"This new scientific discovery opens the door to innovative therapies that could act on the different parts of the circadian system so that these rhythms can be adjusted to inverted sleep schedules," said Diane B Boivin, director of the centre for study and treatment of circadian rhythms at the Douglas Mental Health University Institute.
For this, the team studied the rhythmic expression of clock genes in white blood cells to see how they adjusted in response to glucocorticoids. The researchers analysed 16 healthy volunteers who were studied in temporal isolation chambers.
The results showed, for the first time, that the peripheral biological clocks located in white blood cells can be synchronised through the administration of glucocorticoid tablets.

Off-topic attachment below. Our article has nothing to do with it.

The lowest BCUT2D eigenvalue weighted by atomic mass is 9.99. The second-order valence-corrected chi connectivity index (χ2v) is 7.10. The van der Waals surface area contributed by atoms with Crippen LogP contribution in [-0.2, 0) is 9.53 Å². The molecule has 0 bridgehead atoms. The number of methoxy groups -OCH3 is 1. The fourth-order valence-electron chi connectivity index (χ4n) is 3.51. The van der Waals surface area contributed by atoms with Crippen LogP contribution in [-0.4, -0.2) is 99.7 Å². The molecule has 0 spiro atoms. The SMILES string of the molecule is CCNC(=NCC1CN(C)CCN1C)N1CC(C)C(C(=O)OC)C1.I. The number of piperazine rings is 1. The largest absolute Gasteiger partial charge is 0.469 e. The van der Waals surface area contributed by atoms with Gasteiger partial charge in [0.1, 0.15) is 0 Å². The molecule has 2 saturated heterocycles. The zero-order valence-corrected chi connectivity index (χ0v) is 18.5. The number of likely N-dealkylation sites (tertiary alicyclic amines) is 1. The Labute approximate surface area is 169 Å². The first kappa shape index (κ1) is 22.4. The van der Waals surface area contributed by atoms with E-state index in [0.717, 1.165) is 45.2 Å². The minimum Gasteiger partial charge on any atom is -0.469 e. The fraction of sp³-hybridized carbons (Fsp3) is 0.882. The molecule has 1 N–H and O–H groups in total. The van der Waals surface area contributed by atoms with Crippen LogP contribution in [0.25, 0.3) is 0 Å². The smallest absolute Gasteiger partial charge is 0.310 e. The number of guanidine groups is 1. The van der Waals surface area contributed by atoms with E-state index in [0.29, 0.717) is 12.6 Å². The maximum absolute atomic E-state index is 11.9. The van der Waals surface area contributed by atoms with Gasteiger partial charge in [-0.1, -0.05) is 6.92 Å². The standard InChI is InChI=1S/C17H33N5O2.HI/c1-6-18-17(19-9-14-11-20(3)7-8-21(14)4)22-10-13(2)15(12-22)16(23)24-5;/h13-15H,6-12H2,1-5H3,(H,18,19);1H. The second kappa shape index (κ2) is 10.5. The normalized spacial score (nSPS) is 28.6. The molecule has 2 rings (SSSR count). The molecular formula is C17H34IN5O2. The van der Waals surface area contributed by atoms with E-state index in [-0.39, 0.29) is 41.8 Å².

"These cells are involved in our body's reaction to attacks from many pathogens. This study suggests that biological rhythms may play a role in controlling immune function in night-shift workers," added co-author Marc Cuesta, post-doctoral fellow. Physiological changes over the course of a day are regulated by a circadian system comprised of a central clock located deep within the centre of the brain and multiple clocks located in different parts of the body.
Since humans are fundamentally diurnal creatures, staying awake at night can significantly disrupt all of the body's internal biological clocks. Over the long term, this can lead to a high incidence of various health problems, such as metabolic or cardiovascular problems or even certain types of cancer.
The new study was published in The FASEB Journal.